Over a long and active life, Bernie Gobin was a fisherman, a politician and a master carver. But each endeavor had a single motivating force...
Over a long and active life, Bernie Gobin was a fisherman, a politician and a master carver. But each endeavor had a single motivating force — his heritage as an American Indian and his commitment to preserving the Tulalip Tribes’ history and culture.
“Everything he was involved with was an expression of how passionately he felt about his people,” said his son Steve Gobin.
Bernie Gobin died of an apparent heart attack Monday (May 4). He was 79.
Mr. Gobin served 26 years on the Tulalip board of directors, a period that was turbulent and triumphant. A commercial fisherman, he was active in the fight for Indian treaty rights, including testifying in the case resulting in the landmark Boldt decision of 1974 that awarded half of the state’s salmon harvest to Washington tribes.
- Female tiger killed by mating partner at Sacramento Zoo
- Job cuts planned as Boeing hunkers down to compete with Airbus, consider new plane
- Amid Zika fears, local family shares the reality of microcephaly
- Seahawks sign CFL receiver Jeff Fuller and running back Cameron Marshall
- Nigerian suicide bomber gets cold feet, refuses to kill
Most Read Stories
He was one of the original five members of the Northwest Indian Fisheries Commission, formed after the court decision, to give tribes a say over the management of the state’s natural resources. He helped negotiate agreements with the state and federal governments and with other Northwest tribes.
“Bernie was a big part of the management scheme we put in place to revive salmon runs. He never missed a meeting. He was committed to restoring and protecting salmon habitat,” said longtime friend Billy Frank, a Nisqually tribal member who has chaired the Fisheries Commission for the past 26 years.
As a member of the Tulalip governing board, Mr. Gobin was one of the leaders who urged the commercial development of the tribes’ valuable land along Interstate 5 near Marysville. He’d experienced firsthand the loss of income to tribal fishermen and argued that if the Tulalip Tribes were to maintain economic viability, they had to diversify their economy.
“He saw that natural resources wouldn’t sustain us in the future,” said Steve Gobin, who is now deputy general manager of the tribes’ retail development, Quil Ceda Village.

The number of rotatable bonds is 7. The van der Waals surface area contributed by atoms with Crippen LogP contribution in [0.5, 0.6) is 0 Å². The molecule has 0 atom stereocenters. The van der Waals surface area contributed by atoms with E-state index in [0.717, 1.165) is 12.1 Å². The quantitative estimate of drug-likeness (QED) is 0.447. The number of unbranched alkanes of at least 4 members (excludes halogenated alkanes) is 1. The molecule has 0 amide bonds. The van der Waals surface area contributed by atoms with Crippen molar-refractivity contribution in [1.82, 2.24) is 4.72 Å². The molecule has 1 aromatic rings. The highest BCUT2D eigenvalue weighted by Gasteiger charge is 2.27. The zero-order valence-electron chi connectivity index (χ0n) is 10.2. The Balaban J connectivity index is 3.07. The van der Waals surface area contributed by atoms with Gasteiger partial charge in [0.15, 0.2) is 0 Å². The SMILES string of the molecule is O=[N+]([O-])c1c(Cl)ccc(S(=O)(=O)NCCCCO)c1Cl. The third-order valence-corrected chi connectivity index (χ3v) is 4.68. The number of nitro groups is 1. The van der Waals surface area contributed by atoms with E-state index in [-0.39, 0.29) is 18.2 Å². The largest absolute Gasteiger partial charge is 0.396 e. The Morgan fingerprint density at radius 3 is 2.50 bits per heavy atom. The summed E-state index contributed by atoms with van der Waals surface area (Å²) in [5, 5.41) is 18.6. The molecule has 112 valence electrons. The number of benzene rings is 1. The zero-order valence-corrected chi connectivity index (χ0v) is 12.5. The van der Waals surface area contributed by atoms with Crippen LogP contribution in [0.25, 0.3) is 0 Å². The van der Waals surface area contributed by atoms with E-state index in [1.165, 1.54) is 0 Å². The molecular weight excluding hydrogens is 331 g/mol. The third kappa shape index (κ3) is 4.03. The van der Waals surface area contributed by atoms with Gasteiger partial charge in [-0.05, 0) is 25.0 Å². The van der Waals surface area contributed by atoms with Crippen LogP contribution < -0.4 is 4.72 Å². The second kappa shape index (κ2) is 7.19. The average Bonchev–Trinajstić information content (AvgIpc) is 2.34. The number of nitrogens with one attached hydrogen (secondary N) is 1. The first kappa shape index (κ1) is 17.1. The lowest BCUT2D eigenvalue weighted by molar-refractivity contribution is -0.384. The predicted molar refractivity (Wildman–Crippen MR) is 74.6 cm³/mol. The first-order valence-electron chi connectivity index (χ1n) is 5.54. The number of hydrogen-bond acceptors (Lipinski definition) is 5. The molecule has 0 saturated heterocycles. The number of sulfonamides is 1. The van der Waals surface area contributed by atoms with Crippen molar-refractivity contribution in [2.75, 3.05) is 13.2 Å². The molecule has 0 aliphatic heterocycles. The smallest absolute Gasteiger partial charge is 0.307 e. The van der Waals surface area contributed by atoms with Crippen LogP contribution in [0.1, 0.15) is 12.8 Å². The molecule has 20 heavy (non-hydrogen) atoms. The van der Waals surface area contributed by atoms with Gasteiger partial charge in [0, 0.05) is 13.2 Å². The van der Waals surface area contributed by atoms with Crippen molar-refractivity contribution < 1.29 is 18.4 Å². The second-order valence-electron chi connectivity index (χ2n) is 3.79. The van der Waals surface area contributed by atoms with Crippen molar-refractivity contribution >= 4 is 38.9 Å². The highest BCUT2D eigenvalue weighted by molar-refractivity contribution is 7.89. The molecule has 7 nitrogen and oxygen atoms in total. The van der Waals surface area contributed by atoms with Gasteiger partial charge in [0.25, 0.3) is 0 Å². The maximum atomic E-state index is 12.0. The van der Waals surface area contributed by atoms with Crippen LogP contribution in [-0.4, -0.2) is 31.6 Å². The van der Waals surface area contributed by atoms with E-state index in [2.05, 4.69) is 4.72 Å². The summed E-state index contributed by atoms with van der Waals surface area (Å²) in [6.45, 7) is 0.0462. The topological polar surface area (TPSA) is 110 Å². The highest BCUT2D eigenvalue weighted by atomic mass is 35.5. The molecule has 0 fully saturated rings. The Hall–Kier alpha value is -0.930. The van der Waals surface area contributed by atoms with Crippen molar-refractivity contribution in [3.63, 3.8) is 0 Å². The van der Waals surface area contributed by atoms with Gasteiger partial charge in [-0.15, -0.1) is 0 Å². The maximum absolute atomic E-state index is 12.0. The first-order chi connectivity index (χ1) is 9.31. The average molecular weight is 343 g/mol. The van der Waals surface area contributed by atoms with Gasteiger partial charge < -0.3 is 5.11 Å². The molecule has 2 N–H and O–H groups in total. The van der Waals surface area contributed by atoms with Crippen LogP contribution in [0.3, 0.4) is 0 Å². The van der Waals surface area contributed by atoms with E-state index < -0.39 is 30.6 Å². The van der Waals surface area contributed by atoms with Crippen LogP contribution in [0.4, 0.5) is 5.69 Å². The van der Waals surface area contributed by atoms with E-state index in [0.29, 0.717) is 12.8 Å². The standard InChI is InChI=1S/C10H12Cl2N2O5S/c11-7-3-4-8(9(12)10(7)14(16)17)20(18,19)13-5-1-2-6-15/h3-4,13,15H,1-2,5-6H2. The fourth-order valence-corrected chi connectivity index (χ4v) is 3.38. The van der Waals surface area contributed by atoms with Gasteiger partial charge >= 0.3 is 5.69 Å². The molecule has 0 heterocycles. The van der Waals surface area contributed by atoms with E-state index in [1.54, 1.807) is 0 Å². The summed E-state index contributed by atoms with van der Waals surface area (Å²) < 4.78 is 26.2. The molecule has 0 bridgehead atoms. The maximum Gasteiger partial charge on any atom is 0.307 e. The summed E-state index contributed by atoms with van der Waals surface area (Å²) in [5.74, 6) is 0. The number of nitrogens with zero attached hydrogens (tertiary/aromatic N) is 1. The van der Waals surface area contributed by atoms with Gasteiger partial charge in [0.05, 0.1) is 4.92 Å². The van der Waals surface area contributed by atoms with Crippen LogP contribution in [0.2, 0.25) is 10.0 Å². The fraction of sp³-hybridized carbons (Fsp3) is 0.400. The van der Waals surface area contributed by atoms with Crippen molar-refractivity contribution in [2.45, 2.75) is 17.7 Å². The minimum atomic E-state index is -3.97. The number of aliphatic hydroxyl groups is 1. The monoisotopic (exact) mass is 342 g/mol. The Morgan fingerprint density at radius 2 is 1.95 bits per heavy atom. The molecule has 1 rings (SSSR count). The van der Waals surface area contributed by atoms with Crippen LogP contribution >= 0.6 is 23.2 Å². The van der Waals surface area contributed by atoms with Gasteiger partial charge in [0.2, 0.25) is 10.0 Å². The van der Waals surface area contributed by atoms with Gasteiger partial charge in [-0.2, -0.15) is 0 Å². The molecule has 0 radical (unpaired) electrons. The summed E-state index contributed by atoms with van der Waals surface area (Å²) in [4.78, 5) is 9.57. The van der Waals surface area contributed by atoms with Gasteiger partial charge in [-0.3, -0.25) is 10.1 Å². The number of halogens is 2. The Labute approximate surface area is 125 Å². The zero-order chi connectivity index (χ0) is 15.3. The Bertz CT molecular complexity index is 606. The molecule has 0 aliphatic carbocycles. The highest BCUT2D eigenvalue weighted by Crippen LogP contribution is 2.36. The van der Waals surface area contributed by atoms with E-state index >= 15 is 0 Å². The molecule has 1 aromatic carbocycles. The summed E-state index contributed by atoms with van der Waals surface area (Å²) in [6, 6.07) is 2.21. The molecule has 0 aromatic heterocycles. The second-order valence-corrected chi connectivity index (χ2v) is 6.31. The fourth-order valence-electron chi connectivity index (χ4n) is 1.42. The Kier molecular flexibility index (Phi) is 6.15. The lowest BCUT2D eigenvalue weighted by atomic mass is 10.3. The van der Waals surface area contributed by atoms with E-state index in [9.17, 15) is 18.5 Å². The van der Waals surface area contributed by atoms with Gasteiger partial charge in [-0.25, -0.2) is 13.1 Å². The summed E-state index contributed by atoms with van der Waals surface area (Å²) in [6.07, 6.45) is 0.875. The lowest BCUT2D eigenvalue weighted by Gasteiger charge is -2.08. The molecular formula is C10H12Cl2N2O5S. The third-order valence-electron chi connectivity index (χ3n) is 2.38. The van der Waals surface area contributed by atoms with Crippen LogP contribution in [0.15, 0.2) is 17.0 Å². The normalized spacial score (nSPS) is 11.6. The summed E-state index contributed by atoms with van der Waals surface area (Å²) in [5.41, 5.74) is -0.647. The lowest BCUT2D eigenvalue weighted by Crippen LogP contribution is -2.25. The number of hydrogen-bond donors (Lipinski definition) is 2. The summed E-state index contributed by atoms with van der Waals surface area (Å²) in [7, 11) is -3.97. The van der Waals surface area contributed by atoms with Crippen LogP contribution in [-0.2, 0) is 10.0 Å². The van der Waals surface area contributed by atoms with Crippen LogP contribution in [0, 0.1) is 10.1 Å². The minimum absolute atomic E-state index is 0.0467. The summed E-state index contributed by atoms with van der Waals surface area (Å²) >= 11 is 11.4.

In winters when he wasn’t fishing, Mr. Gobin carved in the kitchen of the house he shared with his wife, Delores, and their six children. He had learned to carve from his own father, and saw in his bentwood boxes, ceremonial bowls and canoe paddles a living connection to his ancestors.
He told an interviewer in 2007, “I wanted to carve so my kids wouldn’t have to go to a museum and see it through glass. This was a part of our lives.”
The Tulalip Tribes opened an art studio that year. Mr. Gobin’s son Joe led a team of artists and carvers who created Native art for the tribes’ new $125 million hotel at Quil Ceda Village.
In a wheelchair because of diabetes for the last 10 years of his life, Bernie Gobin frequently visited the art studio and took up a chisel and adz. He said the studio was the realization of his dream for a place where Tulalip carvers and other craftspeople could create and pass on their traditional art.
Besides his wife and sons Joe and Steve, Mr. Gobin is survived by children Patti, Glen and Tom, all of Tulalip; his sister, Betty Taylor, also of Tulalip; and his sister-in-law, Bev Gobin, of Arlington. He was preceded in death by daughter Cheryl.
An interfaith memorial service will be from 1-7 p.m. today at the Tulalip Tribal Center, 6700 Totem Beach Road, Tulalip. The burial service will be at 9 a.m. Friday at the Tribal Center.
The family asks that donations be made to the Tulalip Cultural Center, c/o Benita Rosen, Tulalip Tribes, 6700 Totem Beach Road, Tulalip, WA 98271.
Lynn Thompson: 206-464-8305 or firstname.lastname@example.org